Everyone talks about Carats when discussing gemstones, and most understand that it relates to the size of the gemstone. But there's more to "Carat" than size alone.
*According to the Gemological Institute of America (GIA), and to put it simply, diamond carat weight measures how much a diamond, or any other gemstone for that matter, weighs. And while carat is specifically about weight, it logically follows that the more a diamond or gemstone weighs, the larger the gemstone. Here we'll discuss carat relative to diamonds.
A metric “carat” is defined as 200 milligrams. Each carat is subdivided into 100 ‘points.’ This allows very precise measurements to the hundredth decimal place. A jeweler may describe the weight of a diamond below one carat by its ‘points’ alone. For instance, the jeweler may refer to a diamond that weighs 0.25 carat as a ‘twenty-five pointer.’ Diamond weights greater than one carat are expressed in carats and decimals. A 1.08 carat stone would be described as ‘one point oh eight carats.’
All else being equal, diamond price increases with diamond carat weight because larger diamonds are rarer and more desirable. However, two diamonds of equal carat weight can have very different values (and prices) depending on three other factors of the diamond 4Cs: Color, Clarity, and Cut.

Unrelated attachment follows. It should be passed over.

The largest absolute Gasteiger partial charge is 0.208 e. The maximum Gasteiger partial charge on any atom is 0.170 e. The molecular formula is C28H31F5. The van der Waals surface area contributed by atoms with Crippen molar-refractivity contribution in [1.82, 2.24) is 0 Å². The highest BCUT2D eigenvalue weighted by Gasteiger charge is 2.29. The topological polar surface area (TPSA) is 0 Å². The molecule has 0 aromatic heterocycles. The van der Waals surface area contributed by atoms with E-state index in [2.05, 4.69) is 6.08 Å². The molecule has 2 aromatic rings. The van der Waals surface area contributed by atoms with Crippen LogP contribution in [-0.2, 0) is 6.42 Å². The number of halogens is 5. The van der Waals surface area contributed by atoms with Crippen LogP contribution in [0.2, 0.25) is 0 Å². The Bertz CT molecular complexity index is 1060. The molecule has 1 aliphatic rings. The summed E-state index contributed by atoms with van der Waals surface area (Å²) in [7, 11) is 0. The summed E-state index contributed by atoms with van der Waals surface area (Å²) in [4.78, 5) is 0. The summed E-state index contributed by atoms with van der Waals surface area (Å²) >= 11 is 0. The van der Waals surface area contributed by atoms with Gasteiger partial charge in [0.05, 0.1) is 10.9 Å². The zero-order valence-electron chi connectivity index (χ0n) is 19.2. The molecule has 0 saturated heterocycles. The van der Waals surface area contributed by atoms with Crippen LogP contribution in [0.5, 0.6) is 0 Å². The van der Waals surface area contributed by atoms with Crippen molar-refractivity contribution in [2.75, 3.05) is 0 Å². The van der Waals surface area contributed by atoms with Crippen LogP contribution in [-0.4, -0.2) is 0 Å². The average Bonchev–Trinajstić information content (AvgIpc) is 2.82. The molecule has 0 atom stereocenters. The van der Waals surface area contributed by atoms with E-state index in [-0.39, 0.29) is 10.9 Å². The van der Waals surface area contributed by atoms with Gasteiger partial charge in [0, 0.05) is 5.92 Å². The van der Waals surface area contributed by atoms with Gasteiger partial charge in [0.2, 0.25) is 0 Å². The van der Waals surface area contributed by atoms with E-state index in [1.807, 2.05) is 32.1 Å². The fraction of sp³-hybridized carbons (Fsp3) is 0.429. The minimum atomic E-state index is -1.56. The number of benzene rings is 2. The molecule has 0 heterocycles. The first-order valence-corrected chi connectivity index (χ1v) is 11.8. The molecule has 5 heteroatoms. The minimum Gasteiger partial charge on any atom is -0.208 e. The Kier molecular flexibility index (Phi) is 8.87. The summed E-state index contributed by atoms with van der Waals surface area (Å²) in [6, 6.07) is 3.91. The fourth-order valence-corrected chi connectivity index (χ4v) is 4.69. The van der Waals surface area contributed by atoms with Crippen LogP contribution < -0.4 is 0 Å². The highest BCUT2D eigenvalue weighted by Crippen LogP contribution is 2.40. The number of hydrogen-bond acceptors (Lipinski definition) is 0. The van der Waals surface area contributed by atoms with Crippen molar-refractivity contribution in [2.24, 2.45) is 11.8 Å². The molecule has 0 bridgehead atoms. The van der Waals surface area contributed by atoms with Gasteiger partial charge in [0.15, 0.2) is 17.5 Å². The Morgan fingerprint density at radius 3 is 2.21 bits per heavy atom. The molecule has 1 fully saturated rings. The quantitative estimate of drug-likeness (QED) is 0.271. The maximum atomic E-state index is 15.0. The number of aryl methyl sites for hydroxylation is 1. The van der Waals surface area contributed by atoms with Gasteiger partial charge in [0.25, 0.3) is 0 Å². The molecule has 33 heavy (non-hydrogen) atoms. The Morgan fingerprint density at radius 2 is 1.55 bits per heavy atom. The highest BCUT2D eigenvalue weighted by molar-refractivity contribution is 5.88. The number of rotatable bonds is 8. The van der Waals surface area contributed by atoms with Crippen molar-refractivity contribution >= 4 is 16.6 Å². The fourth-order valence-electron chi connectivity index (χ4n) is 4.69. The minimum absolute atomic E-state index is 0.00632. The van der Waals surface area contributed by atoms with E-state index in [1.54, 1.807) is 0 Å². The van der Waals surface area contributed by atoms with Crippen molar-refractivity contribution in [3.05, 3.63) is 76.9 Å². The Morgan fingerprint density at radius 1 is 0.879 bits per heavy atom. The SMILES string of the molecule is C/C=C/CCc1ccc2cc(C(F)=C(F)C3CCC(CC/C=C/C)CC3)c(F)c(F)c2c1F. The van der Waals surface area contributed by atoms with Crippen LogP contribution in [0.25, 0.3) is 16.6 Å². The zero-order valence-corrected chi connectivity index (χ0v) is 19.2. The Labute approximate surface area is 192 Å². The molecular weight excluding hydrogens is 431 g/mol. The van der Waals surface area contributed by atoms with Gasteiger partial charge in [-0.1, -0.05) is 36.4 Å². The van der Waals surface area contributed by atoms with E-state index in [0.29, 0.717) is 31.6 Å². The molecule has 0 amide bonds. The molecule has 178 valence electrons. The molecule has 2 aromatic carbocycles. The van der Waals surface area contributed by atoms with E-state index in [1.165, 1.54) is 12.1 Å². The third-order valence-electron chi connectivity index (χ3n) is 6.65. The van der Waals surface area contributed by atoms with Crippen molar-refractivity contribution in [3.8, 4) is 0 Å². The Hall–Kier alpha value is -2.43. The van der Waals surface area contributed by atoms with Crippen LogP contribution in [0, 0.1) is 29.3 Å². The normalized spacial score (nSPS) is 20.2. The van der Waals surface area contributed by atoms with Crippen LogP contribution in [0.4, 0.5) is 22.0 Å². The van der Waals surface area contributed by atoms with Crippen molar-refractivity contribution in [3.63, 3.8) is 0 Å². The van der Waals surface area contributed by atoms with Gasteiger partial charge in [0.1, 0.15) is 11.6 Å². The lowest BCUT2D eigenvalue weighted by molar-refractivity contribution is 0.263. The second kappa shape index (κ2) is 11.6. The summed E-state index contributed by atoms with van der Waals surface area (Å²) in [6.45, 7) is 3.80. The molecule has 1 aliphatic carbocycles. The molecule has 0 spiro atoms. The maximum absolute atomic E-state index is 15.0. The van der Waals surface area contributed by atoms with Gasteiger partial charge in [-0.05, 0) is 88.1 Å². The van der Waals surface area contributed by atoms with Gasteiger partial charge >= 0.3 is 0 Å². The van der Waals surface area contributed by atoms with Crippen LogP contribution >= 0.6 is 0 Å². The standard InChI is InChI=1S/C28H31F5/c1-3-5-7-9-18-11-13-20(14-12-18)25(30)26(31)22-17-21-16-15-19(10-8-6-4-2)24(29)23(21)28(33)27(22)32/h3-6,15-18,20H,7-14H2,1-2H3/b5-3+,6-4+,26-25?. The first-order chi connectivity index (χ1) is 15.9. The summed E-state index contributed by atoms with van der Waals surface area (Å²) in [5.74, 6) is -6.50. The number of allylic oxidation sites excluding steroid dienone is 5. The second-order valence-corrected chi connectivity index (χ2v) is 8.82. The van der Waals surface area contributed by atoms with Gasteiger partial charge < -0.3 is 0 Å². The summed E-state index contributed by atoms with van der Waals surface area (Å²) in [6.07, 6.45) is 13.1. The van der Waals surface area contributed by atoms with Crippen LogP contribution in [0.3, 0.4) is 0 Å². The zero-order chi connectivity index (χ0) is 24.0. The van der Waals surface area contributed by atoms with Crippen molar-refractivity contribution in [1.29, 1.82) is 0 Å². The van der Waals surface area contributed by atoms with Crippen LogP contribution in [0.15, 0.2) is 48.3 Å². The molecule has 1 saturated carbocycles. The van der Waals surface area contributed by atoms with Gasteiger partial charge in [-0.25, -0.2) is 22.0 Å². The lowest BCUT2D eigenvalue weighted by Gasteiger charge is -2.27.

While now you know what carat means, it’s also important to remember that a diamond’s value is determined using all of the 4Cs, and not just carat weight.
We mentioned that this discussion is about the carat weight of diamonds. While it's true that the carat is used to weigh other gemstones as well, it's important to understand that a 1-carat diamond may be larger or smaller than a 1-carat sapphire, emerald, or ruby because of the difference in chemical composition and density. Too, other colored gemstones have their "equivalent" of the 4Cs, those two of defined differently for different gemstones.
*Thanks to GIA for their definition of carat from their website.
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